AUSTIN (KXAN) — A City of Austin employee with a lengthy criminal history was recently fired after entering a guilty plea in Bastrop County. However, the city acknowledges he was allowed to keep working after his arrest and without a background check due to city policies and despite being fired by the city 12 years earlier.
Joe Heath was sentenced to five years of community supervision on Wednesday in Bastrop, two weeks after he pleaded guilty to Attempted Indecency with a Child from a 2012 incident involving a young girl.
Bastrop County prosecutor Kristin Burns Metcalf said the City of Austin contacted her shortly after Heath entered his guilty plea.
“The city attorney called and wanted to know the status of the case, what was happening, and what the allegations were,” Metcalf said.
Heath was terminated a short time later, ending his employment with the city which lasted four years even though he had several previous convictions and had been fired by the city once before.
“I would have assumed the City of Austin would have terminated him,” said the child victim’s father who was surprised Heath was allowed to keep working despite the charges against him. “To find out he was still employed with the City of Austin is disappointing.”
Heath first worked with Austin’s Water Utility from 1995 to 2002. A termination notice shows he was fired on July 26th, 2002 for “absenteeism, failure to comply by the terms of time and attendance disciplinary probation, and unauthorized use and/or removal of City of Austin property.’
In addition, his criminal record has multiple previous convictions:
- 1987 – Trespassing (Travis Co)
- 1987 – Assault (Travis Co), 1 yr probation
- 1990 – Assault (Travis Co), 1-year probation
- 2004 – Aggravated Assault w/ deadly weapon (Travis Co), 4-years probation
- 2005 – Money Laundering (La Salle Co) = >$20K <$100K, sentenced to 4-years jail in 2007
- 2006 – Hindering Secured Creditors (Travis Co) = >$100K – $200K
Even with the convictions on his record, Heath was re-hired in 2010 to work for the Austin Public Library to work as a Stores Specialist. He did not have to list previous convictions on his application and the city did not conduct a background check because neither was necessary according to city policies.
The father of the child victim in Bastrop County thinks the City of Austin took a major risk by allowing Heath to keep working.
“They need to redo that policy. Guys like (Heath) are real dangerous.”
BAN THE BOX
When being re-hired in 2010, Heath did not have to disclose his criminal history on his initial job application due to a 2008 resolution passed by the Austin City Council called “Ban the Box.” The movement to remove questions about criminal history on the job application had been adopted in many major cities across the country with the goal of increasing employment opportunities for people with past criminal convictions.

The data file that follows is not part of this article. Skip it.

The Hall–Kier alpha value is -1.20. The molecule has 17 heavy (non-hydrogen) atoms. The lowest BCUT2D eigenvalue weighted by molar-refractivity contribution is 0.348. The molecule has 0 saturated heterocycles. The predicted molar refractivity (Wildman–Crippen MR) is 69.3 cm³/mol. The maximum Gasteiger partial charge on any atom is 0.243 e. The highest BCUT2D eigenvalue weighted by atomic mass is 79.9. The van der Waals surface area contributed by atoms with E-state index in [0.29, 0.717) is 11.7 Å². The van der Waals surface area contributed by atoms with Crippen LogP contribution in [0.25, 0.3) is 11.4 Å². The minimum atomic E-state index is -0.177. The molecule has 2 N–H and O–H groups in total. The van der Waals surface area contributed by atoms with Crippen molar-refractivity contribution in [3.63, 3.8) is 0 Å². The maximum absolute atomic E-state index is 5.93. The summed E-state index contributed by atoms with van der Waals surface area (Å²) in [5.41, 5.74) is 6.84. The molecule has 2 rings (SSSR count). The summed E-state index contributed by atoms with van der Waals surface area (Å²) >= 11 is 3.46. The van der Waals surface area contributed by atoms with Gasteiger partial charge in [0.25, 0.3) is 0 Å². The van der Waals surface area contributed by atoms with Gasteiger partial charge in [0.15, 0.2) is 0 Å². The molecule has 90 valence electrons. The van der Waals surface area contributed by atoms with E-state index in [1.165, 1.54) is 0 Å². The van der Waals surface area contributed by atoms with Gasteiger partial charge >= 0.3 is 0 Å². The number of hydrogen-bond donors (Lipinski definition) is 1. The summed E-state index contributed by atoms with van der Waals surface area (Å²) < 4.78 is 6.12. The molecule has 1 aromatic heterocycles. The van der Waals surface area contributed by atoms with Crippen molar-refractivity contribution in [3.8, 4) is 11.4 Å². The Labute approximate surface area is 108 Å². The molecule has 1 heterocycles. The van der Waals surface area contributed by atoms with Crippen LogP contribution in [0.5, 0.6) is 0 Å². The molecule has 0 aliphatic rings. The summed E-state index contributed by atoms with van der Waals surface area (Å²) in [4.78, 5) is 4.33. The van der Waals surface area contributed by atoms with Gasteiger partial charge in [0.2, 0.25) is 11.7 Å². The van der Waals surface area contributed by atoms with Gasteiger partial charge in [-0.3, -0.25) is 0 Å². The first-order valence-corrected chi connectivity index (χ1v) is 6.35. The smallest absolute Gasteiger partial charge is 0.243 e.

Sponsors for the resolution in Austin said the inability for convicts to obtain employment contributes to high rates of unemployment, repeat offenses, and increased crime. Criminal background checks are still required for City of Austin positions which require contact with children, the elderly, money handling, or safety sensitive jobs.
The city says Heath never held a position which required a background check at the time he was hired and therefore, one was never conducted
According to the National Employment Law Project, 67 cities and counties in 26 states and Washington D.C. have adopted “ban the box” type policies. Austin and Travis County are the only two in Texas. NELP also says the loss of output by people with felony convictions is cause for up to $67 billion in losses to the nation’s economy.
The City of Austin says they became aware of Heath’s arrest six months after charges were filed in the 2012 case. Heath was initially terminated according to a city spokesperson, but he was reinstated through the city’s grievance process pending the outcome of the case.
However, the spokesperson said his job at the Austin Public Library was modified to ensure he would not have contact with minors. In February of 2014, he was transferred to the Transportation Department where he worked as a parking enforcement officer before ultimately being fired after his guilty plea.
Metcalf said the city inquired about the terms of Heath’s probation which restrict him from being in contact with anyone 17-years of age and younger.
“(The City of Austin) said he would not be able to work at the library and I said yes, that would be a violation of community supervision,” said Metcalf.
The City of Austin also offered the following explanation on how criminal offenses are handles:
“For employees in positions that require a Criminal Background Investigation (CBI) there are lists of crimes that, if the employee has committed, may render the employee ineligible to hold the position. For employees in positions that do not require a CBI, if the City becomes aware that the employee is convicted of a crime, the City evaluates the employee’s job responsibilities to determine if the crime is in conflict with the employee’s ability to perform the essential functions of the job.”